Zhang Xuecheng

This is a Chinese name; the family name is Zhang.
Zhang Xuecheng

Zhang Xuecheng (Chinese: 章学诚; Wade–Giles: Chang Hsüeh-ch'eng; 1738–1801) was a Qing Dynasty historian, writer and philosopher. His father and his grandfather had been government officials, but, although Zhang achieved the highest civil service examination degree in 1778, he never held high office. Zhang's ideas about the historical process were revolutionary in many ways and he became one of the most enlightened historical theorists of the Qing dynasty, but he spent much of his life in near poverty without the support of a patron and, in 1801, he died, poor and with few friends. It was not until the late 19th century that Chinese scholars began to accept the validity of Zhang's ideas.[1]

His biographer, David Nivison comments that while his countrymen did not think him a great literary artist, "the infrequent western reader will find his style often both moving and powerful." Zhang developed, Nivison continues, "an organic view of history and the state that approaches Hegelian thought, and then built this view upon and into a theory of culture that sometimes suggests Vico," the Italian philosopher.[2]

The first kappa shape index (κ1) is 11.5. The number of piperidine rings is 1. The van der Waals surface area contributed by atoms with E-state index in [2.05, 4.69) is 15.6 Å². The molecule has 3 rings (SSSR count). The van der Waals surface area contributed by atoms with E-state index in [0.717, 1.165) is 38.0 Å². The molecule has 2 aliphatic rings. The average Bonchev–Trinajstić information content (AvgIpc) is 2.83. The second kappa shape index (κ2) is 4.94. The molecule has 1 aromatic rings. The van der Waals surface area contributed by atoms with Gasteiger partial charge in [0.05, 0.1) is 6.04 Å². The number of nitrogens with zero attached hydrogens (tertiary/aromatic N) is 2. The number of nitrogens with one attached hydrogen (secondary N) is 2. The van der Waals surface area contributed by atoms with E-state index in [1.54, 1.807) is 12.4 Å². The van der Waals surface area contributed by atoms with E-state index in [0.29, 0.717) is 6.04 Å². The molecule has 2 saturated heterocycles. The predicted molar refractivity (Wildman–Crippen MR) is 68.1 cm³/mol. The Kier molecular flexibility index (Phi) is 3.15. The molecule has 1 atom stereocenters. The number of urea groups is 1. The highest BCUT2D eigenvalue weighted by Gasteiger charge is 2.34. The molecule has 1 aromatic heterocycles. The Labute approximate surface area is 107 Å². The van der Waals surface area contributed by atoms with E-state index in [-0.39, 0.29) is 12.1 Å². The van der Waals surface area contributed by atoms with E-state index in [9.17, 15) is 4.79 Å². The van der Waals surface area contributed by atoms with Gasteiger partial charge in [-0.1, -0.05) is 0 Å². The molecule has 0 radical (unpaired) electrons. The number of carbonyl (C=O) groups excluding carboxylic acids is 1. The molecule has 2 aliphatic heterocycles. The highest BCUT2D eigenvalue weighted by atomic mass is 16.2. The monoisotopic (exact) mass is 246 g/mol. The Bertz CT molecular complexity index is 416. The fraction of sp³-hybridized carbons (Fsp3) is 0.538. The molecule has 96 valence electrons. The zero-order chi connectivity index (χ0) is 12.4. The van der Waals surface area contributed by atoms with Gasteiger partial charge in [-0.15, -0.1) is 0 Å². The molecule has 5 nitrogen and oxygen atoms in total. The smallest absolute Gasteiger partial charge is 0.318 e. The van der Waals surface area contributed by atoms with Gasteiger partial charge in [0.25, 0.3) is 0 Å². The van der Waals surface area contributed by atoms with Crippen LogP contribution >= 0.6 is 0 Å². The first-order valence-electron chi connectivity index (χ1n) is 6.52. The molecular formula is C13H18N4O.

His magnum opus, On Literature and History (《文史通义》), was published posthumously, in 1832. In Zhang's view, Confucianism developed over time in response to the concrete needs of the people for social organization. This developmental view contrasts with the view of the Neo-Confucians that Confucianism is the expression of timeless "principles" or "patterns" that are inherent in the human heart. Zhang's most famous quotation is that "the six classics are all history" 六经皆史. This means that the canonical texts of Confucianism are not to be understood as repositories of timeless wisdom, but as records of the actions and words of the sages in response to specific historical contexts.[3]


  1. Hiromu Mimose, "Chang Hsueh-ch'eng"
  2. Nivison, Chang Hsueh-ch'eng p. 1
  3. Hiromu Mimose, "Chang Hsueh-ch'eng"

Further reading

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